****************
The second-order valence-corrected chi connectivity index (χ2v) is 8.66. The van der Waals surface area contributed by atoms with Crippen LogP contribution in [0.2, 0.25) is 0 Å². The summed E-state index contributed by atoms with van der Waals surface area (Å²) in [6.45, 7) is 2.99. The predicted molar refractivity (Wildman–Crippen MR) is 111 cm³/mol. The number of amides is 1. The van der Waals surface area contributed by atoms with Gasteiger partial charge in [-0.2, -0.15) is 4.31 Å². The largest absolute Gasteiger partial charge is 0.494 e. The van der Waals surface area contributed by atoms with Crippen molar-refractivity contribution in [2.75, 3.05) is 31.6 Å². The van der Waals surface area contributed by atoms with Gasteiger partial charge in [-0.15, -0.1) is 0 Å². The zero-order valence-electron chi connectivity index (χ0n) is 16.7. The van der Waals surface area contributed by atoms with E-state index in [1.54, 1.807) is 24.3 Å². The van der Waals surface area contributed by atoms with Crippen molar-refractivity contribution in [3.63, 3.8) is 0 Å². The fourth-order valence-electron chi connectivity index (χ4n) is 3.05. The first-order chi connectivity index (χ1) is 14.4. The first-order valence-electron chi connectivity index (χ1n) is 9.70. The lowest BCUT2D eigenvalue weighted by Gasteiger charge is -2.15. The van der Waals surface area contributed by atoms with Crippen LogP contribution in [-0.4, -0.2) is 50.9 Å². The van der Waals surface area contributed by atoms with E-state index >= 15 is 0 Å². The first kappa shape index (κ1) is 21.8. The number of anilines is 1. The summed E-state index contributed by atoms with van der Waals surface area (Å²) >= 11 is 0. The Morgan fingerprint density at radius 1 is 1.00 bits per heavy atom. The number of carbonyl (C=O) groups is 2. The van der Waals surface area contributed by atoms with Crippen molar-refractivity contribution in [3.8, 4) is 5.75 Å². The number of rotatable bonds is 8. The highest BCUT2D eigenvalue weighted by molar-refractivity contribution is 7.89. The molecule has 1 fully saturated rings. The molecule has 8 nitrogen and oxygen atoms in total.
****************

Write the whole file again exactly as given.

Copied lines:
The second-order valence-corrected chi connectivity index (χ2v) is 8.66. The van der Waals surface area contributed by atoms with Crippen LogP contribution in [0.2, 0.25) is 0 Å². The summed E-state index contributed by atoms with van der Waals surface area (Å²) in [6.45, 7) is 2.99. The predicted molar refractivity (Wildman–Crippen MR) is 111 cm³/mol. The number of amides is 1. The van der Waals surface area contributed by atoms with Gasteiger partial charge in [-0.2, -0.15) is 4.31 Å². The largest absolute Gasteiger partial charge is 0.494 e. The van der Waals surface area contributed by atoms with Crippen molar-refractivity contribution in [2.75, 3.05) is 31.6 Å². The van der Waals surface area contributed by atoms with Gasteiger partial charge in [-0.15, -0.1) is 0 Å². The zero-order valence-electron chi connectivity index (χ0n) is 16.7. The van der Waals surface area contributed by atoms with E-state index in [1.54, 1.807) is 24.3 Å². The van der Waals surface area contributed by atoms with Crippen molar-refractivity contribution in [3.63, 3.8) is 0 Å². The fourth-order valence-electron chi connectivity index (χ4n) is 3.05. The first-order chi connectivity index (χ1) is 14.4. The first-order valence-electron chi connectivity index (χ1n) is 9.70. The lowest BCUT2D eigenvalue weighted by Gasteiger charge is -2.15. The van der Waals surface area contributed by atoms with Crippen LogP contribution in [-0.4, -0.2) is 50.9 Å². The van der Waals surface area contributed by atoms with E-state index >= 15 is 0 Å². The first kappa shape index (κ1) is 21.8. The number of anilines is 1. The summed E-state index contributed by atoms with van der Waals surface area (Å²) >= 11 is 0. The Morgan fingerprint density at radius 1 is 1.00 bits per heavy atom. The number of carbonyl (C=O) groups is 2. The van der Waals surface area contributed by atoms with Crippen molar-refractivity contribution in [3.8, 4) is 5.75 Å². The number of rotatable bonds is 8. The highest BCUT2D eigenvalue weighted by molar-refractivity contribution is 7.89. The molecule has 1 fully saturated rings. The molecule has 8 nitrogen and oxygen atoms in total.